The past is another country. In 1980, the typical young worker in Detroit or Flint, Michigan, earned more than his counterpart in San Francisco or San Jose. The states with the highest median income were Michigan, Wyoming, and Alaska. Nearly 80 percent of the Boomer generation, which at the time was between 18 and 35, was white, compared to 57 percent today.
Three decades later, in 2013, the pieces of the picture of young people—yes, Millennials—have been violently rearranged, and not all the fragments are falling into a better place. Michigan's median income for under-35 workers has fallen by 26 percent, more than any state. In fact, beyond the east coast, earnings for young workers fell in every state but Hawaii and South Dakota.
The median income of young adults today is $2,000 less today than their parents in 1980, adjusted for inflation. The earnings drop has been particularly steep in the rust belt and across the northwest.
As you can see in the next interactive graph, the three states with the highest median income for young people in 1980 were also the three states with the steepest 33-year decline in median income: Michigan, Wyoming, and Alaska. The winners of this continental shake-up are all on the coasts, particularly Virginia, Maryland, and just about all of New England.
The Census, which offered some of these findings on Friday, tells an occasionally contradictory story of the youngest generation in the workforce. For example, how does one make sense of the fact that Millennials are more educated and more impoverished than its parents' generation at a similar age? Surely, some of this is a matter of timing. The Census figures from 2009 through 2013 survey a generation struggling their way out of a historic recession.
The deeper explanation might be structural. Many young adults, particularly those who represent their families' first college graduates, are earning more than their parents. But young adults without a college degree have been run roughshod by technological changes, globalization, and slow wage growth that continues to this very week. Many of the cities with the largest declines in median income (Flint, Detroit, Cleveland, Youngstown, Toledo) were industrial hubs undone by the demise of manufacturing employment.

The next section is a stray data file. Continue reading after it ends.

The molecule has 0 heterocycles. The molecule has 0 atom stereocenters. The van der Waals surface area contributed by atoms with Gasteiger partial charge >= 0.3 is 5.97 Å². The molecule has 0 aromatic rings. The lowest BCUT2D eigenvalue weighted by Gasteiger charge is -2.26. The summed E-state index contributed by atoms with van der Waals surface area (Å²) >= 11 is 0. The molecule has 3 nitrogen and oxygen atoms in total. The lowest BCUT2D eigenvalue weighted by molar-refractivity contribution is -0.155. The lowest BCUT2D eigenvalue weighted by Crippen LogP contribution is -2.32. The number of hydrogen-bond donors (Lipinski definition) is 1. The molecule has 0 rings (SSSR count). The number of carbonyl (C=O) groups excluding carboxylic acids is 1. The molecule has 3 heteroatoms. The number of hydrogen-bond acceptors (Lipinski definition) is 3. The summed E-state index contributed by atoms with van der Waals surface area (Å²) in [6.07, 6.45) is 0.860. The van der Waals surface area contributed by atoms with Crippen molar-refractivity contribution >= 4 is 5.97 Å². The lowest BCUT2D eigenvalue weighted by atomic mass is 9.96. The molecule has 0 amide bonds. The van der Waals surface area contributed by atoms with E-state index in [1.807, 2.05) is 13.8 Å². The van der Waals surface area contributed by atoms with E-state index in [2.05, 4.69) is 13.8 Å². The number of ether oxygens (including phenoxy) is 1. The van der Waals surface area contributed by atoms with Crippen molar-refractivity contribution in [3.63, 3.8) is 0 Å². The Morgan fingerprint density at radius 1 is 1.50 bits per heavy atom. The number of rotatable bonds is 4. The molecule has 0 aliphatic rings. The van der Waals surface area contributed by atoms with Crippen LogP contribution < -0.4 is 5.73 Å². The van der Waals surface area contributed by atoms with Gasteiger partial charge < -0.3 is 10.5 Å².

It's also worth pointing out that the United States has absorbed millions of immigrants over the past 30 years, often from poorer Latin and South American countries. (The Census notes that the share of ethnic minorities has doubled over the last 33 years.) It's possible that, even as these young families have raised their own living standards by moving to the U.S. and contributed to a growth economy, their below-average wages, when lumped into the aggregate, make it look like native-born families' wage growth is worse than it really is.
Although these figures paint a lugubrious picture of young workers today, it's nonetheless true that Boston, San Jose, Washington, San Francisco, and New York's metro areas have all seen double-digit real income growth since 1980. The coasts (and, more recently, energy-rich states like Texas) have largely thrived. Indeed, the United States is a plural noun, and the country's health is most accurately captured as a mosaic rather than a monolith. An unequal decade punctuated by an unequal recovery has left parts of the country better off in just about every way, while the vast majority of states are home to a Millennial generation that is quite clearly falling behind the pace of its parents.